Home Is Where Your Trees Are

Arboreal Geriatrics. Part 1

When people buy a run-down rural or suburban dwelling, usually at much less cost than building for themselves, they derive a special kind of satisfaction from renovating their old "bargain," or so remodeling as to make it truly their own, not just a hand-me-down. Money and effort so spent seem to them doubly creative, as indeed they are. In proportion as the house is ancient, the newcomers are preserving history, and converting to their own comfort a valid remnant of human experience. Hand in hand with an old house usually come old trees - mute but vital witnesses to the thought and feeling that made this place a home. Restoring these remnants too will help the newcomers to express and establish their own home-love, and more profoundly. The old house could be replaced by a new one in a matter of months. To regrow the old trees might take a century. The question of what to do for old trees, and when to do it, is never so pressing as questions about an ancient house. This is a large part of old trees' charm.

There they have stood for generations, while people came and went; and there, though they may be infirm and slowly dying, they will continue to stand for some time to come. Like old soldiers, old trees never say die, and unless they are hit by a sure killer such as Dutch elm disease or chestnut blight, their fadeaway is slower and more gradual than most humans'. Resuscitating them can wait at least until the old house's new roof is paid for. But don't postpone a survey of your old trees: an analysis of their condition and needs, and a reliable idea of what their repair will cost. To get these, there is no middle way. You need a professional. The sooner you call one in, the more the trees will mean to you from then on. For such a survey there is, or should be, no charge. Free estimates, and fair ones, are a hallmark of sincere tree service. Safety is your first concern in this scrutiny.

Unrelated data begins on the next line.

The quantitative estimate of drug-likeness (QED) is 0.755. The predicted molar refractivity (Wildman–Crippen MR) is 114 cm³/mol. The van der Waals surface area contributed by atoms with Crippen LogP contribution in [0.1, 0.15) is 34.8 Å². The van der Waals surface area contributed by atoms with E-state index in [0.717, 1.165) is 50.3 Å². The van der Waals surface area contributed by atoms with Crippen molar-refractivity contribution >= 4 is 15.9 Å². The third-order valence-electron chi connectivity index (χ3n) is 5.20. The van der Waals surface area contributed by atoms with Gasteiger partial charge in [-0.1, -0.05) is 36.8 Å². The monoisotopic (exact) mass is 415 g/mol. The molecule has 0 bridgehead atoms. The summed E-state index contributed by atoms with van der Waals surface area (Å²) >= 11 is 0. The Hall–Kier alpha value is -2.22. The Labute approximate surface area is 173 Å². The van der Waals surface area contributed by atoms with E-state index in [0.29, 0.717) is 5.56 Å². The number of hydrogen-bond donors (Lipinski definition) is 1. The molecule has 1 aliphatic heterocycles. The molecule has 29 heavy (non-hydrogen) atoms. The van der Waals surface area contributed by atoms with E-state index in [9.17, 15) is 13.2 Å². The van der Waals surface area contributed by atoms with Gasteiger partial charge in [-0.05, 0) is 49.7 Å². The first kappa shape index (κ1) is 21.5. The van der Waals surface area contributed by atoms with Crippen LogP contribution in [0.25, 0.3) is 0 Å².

Your own eye can tell you if a heavy limb or broken peak hangs perilously over architecture, walk, or driveway. But experience is needed to spot a faulty crotch, a critical cavity, a trunk more "dozy" than it appears from the outside, or a tree whose imbalance is precarious because of the place it stands and the prevailing winds. Such structural dangers had better be faced and fixed than ignored and regretted. "Extended coverage" for storm damage is a term which most insurance companies construe loosely. It may cover the havoc wrought by a wind incontestably high, but not what an old tree wrecks when it collapses under heavy rain or snow. Even if you do collect on such damage, the inconvenience you suffer can be more grievous than a tree surgeon's bill for measures of prudence.After they have been made safe, the next thing to do for old trees is renew their vigor. Enough has been said above about tree feeding to provide guidance for doing or bossing this work yourself.

To recapitulate: Your soil strata and the levels at which your trees' roots run can be determined by digging a few test holes. If the root systems are predominantly shallow, simple broadcasting, and spiking the turf, may be the soundest way to reach them with fertilizer. If they root deeply, and the punch-bar or injector-needle methods of feeding are used, put the food insertions much closer together, more shallow, and extend them much farther beyond the branch spreads than most "experts" recommend. Give up to five pounds of well-balanced dry fertilizer, or five gallons of dissolved, for each inch of trunk diameter breast high.

If an old tree seems in dire condition, and its special character impels you to give it special treatment, there are measures which the expert can take that have not been mentioned. One of these is foliar feeding - spraying the leaves with a solution containing freely available nitrogen, for quick assimilation into the sapstream. This procedure, which resembles putting a human patient under an oxygen tent, can be combined with an attack on the immediate cause of the tree's trouble, such as an insect (like gall mite) or a fungus disease (like anthracnose). A specific control agent for the parasite is sprayed on along with the nutrient solution. Another procedure parallels intravenous feeding. An in-vigorator is put directly into the ailing tree's sap channels through holes bored at intervals around the trunk, where bottles with feeder tubes are hung.